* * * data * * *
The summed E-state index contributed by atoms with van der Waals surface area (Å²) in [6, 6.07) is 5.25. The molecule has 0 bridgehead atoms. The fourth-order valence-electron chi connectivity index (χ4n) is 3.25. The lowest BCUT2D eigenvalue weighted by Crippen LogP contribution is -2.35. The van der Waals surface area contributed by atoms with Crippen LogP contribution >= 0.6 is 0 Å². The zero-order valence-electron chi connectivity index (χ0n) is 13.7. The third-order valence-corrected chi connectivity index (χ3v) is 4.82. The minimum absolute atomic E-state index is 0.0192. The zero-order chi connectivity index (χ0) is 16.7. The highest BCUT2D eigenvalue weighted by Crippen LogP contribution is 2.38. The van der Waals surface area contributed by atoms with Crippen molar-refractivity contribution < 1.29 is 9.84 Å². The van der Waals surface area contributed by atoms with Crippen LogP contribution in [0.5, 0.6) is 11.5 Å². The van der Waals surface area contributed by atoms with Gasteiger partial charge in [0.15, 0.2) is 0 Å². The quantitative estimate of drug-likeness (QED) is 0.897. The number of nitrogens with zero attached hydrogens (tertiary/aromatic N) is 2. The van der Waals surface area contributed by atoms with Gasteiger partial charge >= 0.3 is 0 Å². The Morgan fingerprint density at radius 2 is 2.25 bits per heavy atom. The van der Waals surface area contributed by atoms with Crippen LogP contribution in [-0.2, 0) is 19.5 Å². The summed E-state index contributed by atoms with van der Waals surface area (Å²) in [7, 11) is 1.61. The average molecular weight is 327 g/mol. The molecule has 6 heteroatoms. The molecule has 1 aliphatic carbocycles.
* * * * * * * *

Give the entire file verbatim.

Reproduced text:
The summed E-state index contributed by atoms with van der Waals surface area (Å²) in [6, 6.07) is 5.25. The molecule has 0 bridgehead atoms. The fourth-order valence-electron chi connectivity index (χ4n) is 3.25. The lowest BCUT2D eigenvalue weighted by Crippen LogP contribution is -2.35. The van der Waals surface area contributed by atoms with Crippen LogP contribution >= 0.6 is 0 Å². The zero-order valence-electron chi connectivity index (χ0n) is 13.7. The third-order valence-corrected chi connectivity index (χ3v) is 4.82. The minimum absolute atomic E-state index is 0.0192. The zero-order chi connectivity index (χ0) is 16.7. The highest BCUT2D eigenvalue weighted by Crippen LogP contribution is 2.38. The van der Waals surface area contributed by atoms with Crippen molar-refractivity contribution < 1.29 is 9.84 Å². The van der Waals surface area contributed by atoms with Crippen LogP contribution in [0.5, 0.6) is 11.5 Å². The van der Waals surface area contributed by atoms with Gasteiger partial charge in [0.15, 0.2) is 0 Å². The quantitative estimate of drug-likeness (QED) is 0.897. The number of nitrogens with zero attached hydrogens (tertiary/aromatic N) is 2. The van der Waals surface area contributed by atoms with Gasteiger partial charge >= 0.3 is 0 Å². The Morgan fingerprint density at radius 2 is 2.25 bits per heavy atom. The van der Waals surface area contributed by atoms with Crippen LogP contribution in [-0.2, 0) is 19.5 Å². The summed E-state index contributed by atoms with van der Waals surface area (Å²) in [7, 11) is 1.61. The average molecular weight is 327 g/mol. The molecule has 6 heteroatoms. The molecule has 1 aliphatic carbocycles.